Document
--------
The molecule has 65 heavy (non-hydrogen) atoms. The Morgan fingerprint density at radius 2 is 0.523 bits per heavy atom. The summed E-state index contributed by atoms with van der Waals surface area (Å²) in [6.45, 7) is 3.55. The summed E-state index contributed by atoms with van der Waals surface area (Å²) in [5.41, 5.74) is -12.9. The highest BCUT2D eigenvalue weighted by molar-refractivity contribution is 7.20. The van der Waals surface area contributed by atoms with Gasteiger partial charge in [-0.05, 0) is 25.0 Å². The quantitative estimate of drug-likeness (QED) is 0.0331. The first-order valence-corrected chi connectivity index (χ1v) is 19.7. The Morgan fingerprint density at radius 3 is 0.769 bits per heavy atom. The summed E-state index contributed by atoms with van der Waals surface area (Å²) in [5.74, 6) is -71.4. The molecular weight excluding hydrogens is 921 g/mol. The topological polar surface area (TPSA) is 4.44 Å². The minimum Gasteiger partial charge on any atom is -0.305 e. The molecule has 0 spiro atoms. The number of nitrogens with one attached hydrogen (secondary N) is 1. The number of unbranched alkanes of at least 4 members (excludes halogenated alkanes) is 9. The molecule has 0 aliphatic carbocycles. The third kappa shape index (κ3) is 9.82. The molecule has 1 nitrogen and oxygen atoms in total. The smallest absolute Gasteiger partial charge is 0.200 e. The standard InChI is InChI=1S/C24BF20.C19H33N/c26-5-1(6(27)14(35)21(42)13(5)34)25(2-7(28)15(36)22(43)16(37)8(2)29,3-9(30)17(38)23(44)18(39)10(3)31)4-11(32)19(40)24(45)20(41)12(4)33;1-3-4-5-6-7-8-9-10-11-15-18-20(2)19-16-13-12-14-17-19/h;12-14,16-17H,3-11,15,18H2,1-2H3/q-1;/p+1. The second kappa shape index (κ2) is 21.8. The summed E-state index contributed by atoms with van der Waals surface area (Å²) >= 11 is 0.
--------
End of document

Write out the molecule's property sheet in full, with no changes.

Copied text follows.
The molecule has 65 heavy (non-hydrogen) atoms. The Morgan fingerprint density at radius 2 is 0.523 bits per heavy atom. The summed E-state index contributed by atoms with van der Waals surface area (Å²) in [6.45, 7) is 3.55. The summed E-state index contributed by atoms with van der Waals surface area (Å²) in [5.41, 5.74) is -12.9. The highest BCUT2D eigenvalue weighted by molar-refractivity contribution is 7.20. The van der Waals surface area contributed by atoms with Gasteiger partial charge in [-0.05, 0) is 25.0 Å². The quantitative estimate of drug-likeness (QED) is 0.0331. The first-order valence-corrected chi connectivity index (χ1v) is 19.7. The Morgan fingerprint density at radius 3 is 0.769 bits per heavy atom. The summed E-state index contributed by atoms with van der Waals surface area (Å²) in [5.74, 6) is -71.4. The molecular weight excluding hydrogens is 921 g/mol. The topological polar surface area (TPSA) is 4.44 Å². The minimum Gasteiger partial charge on any atom is -0.305 e. The molecule has 0 spiro atoms. The number of nitrogens with one attached hydrogen (secondary N) is 1. The number of unbranched alkanes of at least 4 members (excludes halogenated alkanes) is 9. The molecule has 0 aliphatic carbocycles. The third kappa shape index (κ3) is 9.82. The molecule has 1 nitrogen and oxygen atoms in total. The smallest absolute Gasteiger partial charge is 0.200 e. The standard InChI is InChI=1S/C24BF20.C19H33N/c26-5-1(6(27)14(35)21(42)13(5)34)25(2-7(28)15(36)22(43)16(37)8(2)29,3-9(30)17(38)23(44)18(39)10(3)31)4-11(32)19(40)24(45)20(41)12(4)33;1-3-4-5-6-7-8-9-10-11-15-18-20(2)19-16-13-12-14-17-19/h;12-14,16-17H,3-11,15,18H2,1-2H3/q-1;/p+1. The second kappa shape index (κ2) is 21.8. The summed E-state index contributed by atoms with van der Waals surface area (Å²) >= 11 is 0.